Quickly Revise Color On Press With Source Color Emulations

Written by:
Matthew J. Volpe
Smart Press Production Consultant & National Customer Trainer
Xerox Corporation

Depending on your workflow, you may be asked to make color corrections to a file on press to match a target print. Most press operators immediately create a color curve to change the color of the print, which may not be the best approach. Typically, this takes several revisions of the curve to get the color close to the target. That also means it takes a lot of your time and materials. Here are 3 easy steps to help streamline your color correction process by using Source Color Emulations:

  1. Know what’s in the file: Run a pre-flight check to see what’s in the file. Is it CMYK, RGB or spot color data? Color curves will affect RGB and CMYK data. However, creating a Tonal Reproductive Curve on FreeFlow Print Server, a Gradient on Creo Print Server and editing an Output Profile on a Fiery Print Server will NOT affect spot colors in Legacy Mode.There are exceptions. Using the Color Wheel/Curves tabs in the Image Viewer of the Fiery Print Server will affect spot colors in Legacy Mode. Plus, color curves will affect spot colors in pdf files when you enable Adobe PDF Print Engine on all 3 color servers mentioned above.
  2. Rely on your CMYK and RGB emulations (Source profiles): Once you know that you are working with RGB and/or CMYK data, you can quickly change color by changing emulations. Emulations will not affect your Spot Colors. Copy (duplicate) the file and submit at least 3 copies of the same file with different CMYK and/or RGB emulations. Check the prints and see which is closest to the target print you need to match.

    Each RGB and CMYK emulation change will affect color differently, so get to know the emulations. For instance, if the file contains RGB data, changing sRGB to Adobe RGB will increase the color intensity in your file since the Adobe RGB emulation gamut is much larger than sRGB. Also, remember that changing your Rendering Intents will also have an effect on your color, especially with RGB. Normally, submitting the file with different emulations is a quick way to produce the color you need.

  3. The very last step, only if needed: Choose the emulation that comes closest to your needs and THEN create a color curve. This will make the curve much easier and faster to create since you are starting out close to the color you want to achieve.

Please ask your Xerox SmartPress Production Consultant for other ideas that can help you streamline your workflow. Why not give this technique a try the next time you are asked to correct color on the press?

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  1. Aaron Bluestone April 3, 2012 -

    why is it a desirable thing for spot colors to be changed when editing curves when using the Adobe engine? I’ve never understood this.

  2. Malcolm Crawford April 3, 2012 -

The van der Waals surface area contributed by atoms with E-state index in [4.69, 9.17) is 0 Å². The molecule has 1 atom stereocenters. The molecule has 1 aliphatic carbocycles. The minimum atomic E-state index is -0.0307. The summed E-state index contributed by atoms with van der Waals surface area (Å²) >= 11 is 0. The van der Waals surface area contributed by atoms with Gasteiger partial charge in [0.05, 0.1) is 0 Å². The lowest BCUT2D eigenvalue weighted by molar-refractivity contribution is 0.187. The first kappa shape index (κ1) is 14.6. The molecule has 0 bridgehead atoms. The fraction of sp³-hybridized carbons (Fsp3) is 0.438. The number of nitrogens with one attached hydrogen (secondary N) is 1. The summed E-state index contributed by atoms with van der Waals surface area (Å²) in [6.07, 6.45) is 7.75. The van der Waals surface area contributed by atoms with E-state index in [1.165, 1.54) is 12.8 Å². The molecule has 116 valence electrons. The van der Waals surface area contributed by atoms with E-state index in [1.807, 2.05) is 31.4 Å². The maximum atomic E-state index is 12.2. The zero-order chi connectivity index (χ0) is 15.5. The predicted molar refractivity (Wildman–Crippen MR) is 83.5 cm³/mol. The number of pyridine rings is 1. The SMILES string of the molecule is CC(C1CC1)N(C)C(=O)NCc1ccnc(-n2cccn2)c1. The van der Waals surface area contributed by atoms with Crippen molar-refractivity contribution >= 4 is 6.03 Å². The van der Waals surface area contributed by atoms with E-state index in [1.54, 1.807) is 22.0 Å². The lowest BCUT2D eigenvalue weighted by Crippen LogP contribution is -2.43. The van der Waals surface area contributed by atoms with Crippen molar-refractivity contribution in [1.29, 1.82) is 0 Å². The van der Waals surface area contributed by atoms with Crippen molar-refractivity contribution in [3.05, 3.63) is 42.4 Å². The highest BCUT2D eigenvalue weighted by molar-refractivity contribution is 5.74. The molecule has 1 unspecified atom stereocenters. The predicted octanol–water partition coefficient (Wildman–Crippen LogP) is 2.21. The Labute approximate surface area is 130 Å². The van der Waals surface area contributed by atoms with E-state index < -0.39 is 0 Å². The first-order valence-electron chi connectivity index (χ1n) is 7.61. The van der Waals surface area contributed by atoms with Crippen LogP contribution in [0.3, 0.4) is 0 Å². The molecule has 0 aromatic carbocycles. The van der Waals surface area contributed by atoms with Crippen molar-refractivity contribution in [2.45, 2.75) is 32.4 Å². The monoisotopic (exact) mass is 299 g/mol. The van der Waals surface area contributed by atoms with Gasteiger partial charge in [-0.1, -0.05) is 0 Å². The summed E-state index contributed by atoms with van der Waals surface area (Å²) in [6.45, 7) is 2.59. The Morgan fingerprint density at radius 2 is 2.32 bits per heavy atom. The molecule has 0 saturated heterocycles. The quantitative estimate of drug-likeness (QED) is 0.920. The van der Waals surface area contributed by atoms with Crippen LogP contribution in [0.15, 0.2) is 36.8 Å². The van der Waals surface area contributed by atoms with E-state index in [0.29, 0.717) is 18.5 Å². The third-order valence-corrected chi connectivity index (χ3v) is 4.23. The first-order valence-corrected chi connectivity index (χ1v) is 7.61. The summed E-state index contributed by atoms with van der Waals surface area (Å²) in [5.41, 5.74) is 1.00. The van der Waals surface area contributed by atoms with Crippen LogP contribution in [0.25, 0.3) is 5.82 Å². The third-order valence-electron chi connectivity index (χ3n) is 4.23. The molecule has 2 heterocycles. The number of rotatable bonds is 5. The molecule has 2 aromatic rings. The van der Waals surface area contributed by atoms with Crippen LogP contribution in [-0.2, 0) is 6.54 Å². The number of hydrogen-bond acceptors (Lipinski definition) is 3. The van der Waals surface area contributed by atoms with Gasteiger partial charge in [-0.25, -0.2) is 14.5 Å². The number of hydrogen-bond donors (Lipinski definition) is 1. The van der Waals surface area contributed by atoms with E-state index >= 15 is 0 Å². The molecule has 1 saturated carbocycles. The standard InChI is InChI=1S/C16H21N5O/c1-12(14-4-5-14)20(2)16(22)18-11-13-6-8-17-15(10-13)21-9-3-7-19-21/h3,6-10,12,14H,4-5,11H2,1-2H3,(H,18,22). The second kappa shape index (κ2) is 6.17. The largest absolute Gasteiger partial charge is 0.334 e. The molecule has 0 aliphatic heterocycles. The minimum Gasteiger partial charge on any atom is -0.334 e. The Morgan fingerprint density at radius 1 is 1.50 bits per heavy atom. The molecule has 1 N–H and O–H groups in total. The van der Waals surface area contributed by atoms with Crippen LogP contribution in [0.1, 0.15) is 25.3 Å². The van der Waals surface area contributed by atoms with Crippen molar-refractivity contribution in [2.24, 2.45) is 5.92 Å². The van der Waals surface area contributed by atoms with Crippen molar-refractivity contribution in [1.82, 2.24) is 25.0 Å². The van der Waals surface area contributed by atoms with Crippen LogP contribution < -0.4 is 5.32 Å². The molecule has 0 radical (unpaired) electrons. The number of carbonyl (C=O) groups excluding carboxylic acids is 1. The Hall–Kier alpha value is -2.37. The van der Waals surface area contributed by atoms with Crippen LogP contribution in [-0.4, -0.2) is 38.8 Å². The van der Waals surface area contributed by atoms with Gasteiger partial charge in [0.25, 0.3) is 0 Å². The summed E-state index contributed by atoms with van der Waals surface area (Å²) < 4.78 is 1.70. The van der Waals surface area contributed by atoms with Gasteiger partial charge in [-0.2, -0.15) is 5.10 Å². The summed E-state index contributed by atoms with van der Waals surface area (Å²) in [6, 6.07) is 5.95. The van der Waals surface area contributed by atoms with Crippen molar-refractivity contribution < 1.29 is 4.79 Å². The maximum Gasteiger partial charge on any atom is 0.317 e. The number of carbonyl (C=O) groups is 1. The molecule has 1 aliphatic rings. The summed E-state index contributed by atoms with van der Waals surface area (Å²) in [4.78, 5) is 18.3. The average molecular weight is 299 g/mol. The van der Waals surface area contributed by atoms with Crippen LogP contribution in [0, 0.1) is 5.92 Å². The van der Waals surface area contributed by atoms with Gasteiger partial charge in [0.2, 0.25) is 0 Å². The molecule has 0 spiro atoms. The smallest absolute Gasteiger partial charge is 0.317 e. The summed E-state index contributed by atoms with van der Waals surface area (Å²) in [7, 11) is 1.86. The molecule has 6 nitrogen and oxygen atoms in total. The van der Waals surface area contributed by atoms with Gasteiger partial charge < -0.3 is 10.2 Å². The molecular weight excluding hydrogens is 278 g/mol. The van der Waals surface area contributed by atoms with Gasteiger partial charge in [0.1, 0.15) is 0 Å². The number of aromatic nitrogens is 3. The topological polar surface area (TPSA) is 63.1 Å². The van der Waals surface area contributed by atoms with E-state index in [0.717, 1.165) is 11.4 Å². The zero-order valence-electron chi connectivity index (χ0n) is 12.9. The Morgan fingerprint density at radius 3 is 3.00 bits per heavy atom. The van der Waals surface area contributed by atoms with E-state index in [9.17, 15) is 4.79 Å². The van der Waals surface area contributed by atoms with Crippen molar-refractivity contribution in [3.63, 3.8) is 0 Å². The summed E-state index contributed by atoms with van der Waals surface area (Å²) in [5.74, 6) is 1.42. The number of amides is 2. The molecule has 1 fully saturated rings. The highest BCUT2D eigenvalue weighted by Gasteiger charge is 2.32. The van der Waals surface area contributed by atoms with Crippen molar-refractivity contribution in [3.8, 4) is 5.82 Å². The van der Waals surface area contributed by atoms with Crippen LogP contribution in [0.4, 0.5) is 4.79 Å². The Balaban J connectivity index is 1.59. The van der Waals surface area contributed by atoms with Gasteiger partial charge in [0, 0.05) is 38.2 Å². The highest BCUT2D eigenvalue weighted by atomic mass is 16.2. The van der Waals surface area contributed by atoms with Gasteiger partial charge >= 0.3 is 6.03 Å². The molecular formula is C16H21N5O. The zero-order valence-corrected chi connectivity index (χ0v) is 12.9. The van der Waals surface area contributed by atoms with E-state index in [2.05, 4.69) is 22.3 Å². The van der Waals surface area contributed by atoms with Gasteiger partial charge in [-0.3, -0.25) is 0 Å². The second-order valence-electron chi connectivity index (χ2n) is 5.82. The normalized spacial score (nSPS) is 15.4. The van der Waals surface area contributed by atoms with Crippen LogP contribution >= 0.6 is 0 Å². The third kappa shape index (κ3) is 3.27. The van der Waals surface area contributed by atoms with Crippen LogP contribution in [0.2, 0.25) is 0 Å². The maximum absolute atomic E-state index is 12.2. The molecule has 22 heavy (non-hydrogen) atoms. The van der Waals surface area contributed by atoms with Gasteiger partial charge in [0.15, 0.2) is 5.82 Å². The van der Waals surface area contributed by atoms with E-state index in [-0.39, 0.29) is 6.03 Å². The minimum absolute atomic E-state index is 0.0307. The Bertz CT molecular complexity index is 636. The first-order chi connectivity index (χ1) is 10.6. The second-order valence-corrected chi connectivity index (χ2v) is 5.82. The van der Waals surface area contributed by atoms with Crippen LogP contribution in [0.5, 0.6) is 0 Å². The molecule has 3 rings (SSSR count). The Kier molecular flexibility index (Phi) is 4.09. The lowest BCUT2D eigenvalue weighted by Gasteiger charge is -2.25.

Here is another suggestion you can try along with step 2 above, if you have a Fiery controller/server.
    Some files have images that are tagged with their own ICC profiles. This means that the source (or creator) of the image has already provided the intended profile to render the image as intended, and has embedded it along with the image. System 9r2 and System 10 Fiery’s(Xerox 550/560, 700i, 770, 8080, 800/1000, iGen4) have a simple way to use these embedded profiles when they are present.
    Open up the color tab in the job properties window, click on the Expert Settings button, and select the Color Input tab. You will see “Use embedded profile when present” for both the CMYK/Grayscale and RGB/Lab areas. Check these boxes and try printing your file again. If any of the images in your document contain profile tags they will be applied and will override the source profiles which are seen in the Basic Settings selection form the color tab. http://digitalprinting.blogs.xerox.com/files/2012/04/embed_prof.png

  3. Malcolm Crawford April 3, 2012 -

    And one more thing…. to quote the late Steve Jobs:)
    Before you make any evaluation of color please ensure that you have followed the DFE recommended calibration/linearization procedure. Make sure you have a stable and repeatable platform to work on.

  4. Matthew Volpe April 3, 2012 -

    Great question Aaron, and many thanks to Malcolm for his comments and terrific expertise on Fiery. A spot color via the APPE path is converted to CMYK before it enters the print engine, so the tags that identify a color as a Spot Color are removed. You are now able to affect all colors in the file when using a curve. However, the legacy path honors the tags on Spot Colors.

  5. Kevin Mack April 3, 2012 -

    We have been told recently that to get the best tonal range in photographs, the images must be sRGB not Adobe RGB or CMYK.
    Tests on our Xerox1000 confirm this.

  6. Kevin Mack April 3, 2012 -

    Sorry. I’m using a CREO RIP with the latest patches and a Xerox1000 installed August 2010.

  7. Matthew Volpe April 4, 2012 -

    You are correct, Kevin. sRGB will give you great results and I would continue using that color path. I compared sRGB to Adobe RGB only to demonstrate the differences between the gamuts and how color can be quickly changed if needed.

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